The collection consists of a series of reflections on the extraordinary year that was 2011. The book was conceived last November and has been put together quickly using print on demand publishers Pedia Press. There is a preview of the first few pages on the Pedia Press page and on the same page there are links to the individual essays’ wiki pages.
There will be a launch event at the Free Word Centre, 60 Farringdon Road, London at 6.30-8.00pm, Wednesday 29th February 2012. This is a free and open event, but please book on Eventbrite to let us know you’re coming. Tickets are going fast but we may open up more places if there is demand.
The book is (hopefully) the first publication by the New Public Thinking project that Dougald conceived and that I’ve been involved in since last year.
Here’s the blurb from the New Public Thinking page:
In the Industrial Revolution, you could point at a steam engine and ask: ‘What on earth is that?’ What defines the Invisible Revolution is that there’s nothing to point at, no totemic object that conveys the power and the strangeness of the forces changing our lives.
A wave of networked disruption swept across the world in 2011, taking with it the idea that today’s social technologies are only about throwing sheep at each other, or hiding away in Second Life. The new social forms which ride the network now make their entrance on the stage of history; yet the grain of networked reality remains puzzlingly elusive. Much of the activity which makes up the network seems too loose and haphazard to be significant, by the standards of the world in which we grew up.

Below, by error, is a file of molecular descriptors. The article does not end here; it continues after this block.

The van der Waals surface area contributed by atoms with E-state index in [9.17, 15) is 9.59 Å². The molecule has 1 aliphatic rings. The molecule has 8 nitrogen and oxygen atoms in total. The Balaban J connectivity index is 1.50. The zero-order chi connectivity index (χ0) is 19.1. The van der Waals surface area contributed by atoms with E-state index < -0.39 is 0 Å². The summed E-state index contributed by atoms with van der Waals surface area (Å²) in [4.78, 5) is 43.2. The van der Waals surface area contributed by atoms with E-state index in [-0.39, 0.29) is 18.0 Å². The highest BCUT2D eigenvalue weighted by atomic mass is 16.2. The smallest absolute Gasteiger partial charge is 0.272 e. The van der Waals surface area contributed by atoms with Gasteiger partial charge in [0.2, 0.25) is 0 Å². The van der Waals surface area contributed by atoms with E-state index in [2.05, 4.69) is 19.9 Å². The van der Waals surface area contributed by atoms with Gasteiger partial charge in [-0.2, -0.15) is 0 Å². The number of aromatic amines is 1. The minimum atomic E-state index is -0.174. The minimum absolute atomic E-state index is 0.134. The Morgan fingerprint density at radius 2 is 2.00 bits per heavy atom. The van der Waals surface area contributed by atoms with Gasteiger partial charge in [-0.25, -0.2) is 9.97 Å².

‘Despatches from the Invisible Revolution’ – which launches on 29th February 2012 at the Free Word centre in London – is both a reflection on the puzzling nature of the network and an instance of the new forms it makes possible.
The 24 contributors to the book responded to a post on this blog, inviting readers to reflect on their experience of 2011. Some were deeply involved in events most of us only followed in the news (or, increasingly, on Twitter) – like the Icelandic activist Smári McCarthy, who writes about his experiences providing tech support to revolutionaries in Tunisia, Egypt and Syria. For others, the frontline of change lies further from the attention of the media, in the everyday realities of home, school, community projects, local and national politics.
These are not essays written at leisure, but despatches from the middle of events that are still unfolding. But out of them emerges a picture of the elusive forces of the network – and perhaps some clues to the changes which lie ahead, as its tide continues to rise.
‘Despatches from the Invisible Revolution’ is the first book to come out of New Public Thinking, an online and offline network in search of a better public conversation. New Public Thinking aims to encourage a culture of thinking together and thinking aloud, where public discourse is not automatically framed as an opposition between rehearsed arguments, where we are willing to change our minds, to risk being wrong and to learn from each other.
The book has been edited by Dougald Hine and Keith Kahn-Harris. Contributors include Pat Kane, Bridget McKenzie, Keri Facer, Andy Gibson, Pamela McLean, Nick Stewart, Vinay Gupta, Tessy Britton, Mike Small, Eleanor Saitta, Noah Raford, Chris T-T, Laura Burns, Anna Björkman, Smári McCarthy, Jeppe Graugaard, Andy Broomfield, Alex Fradera, Neil Cantwell and Andrew Taggart.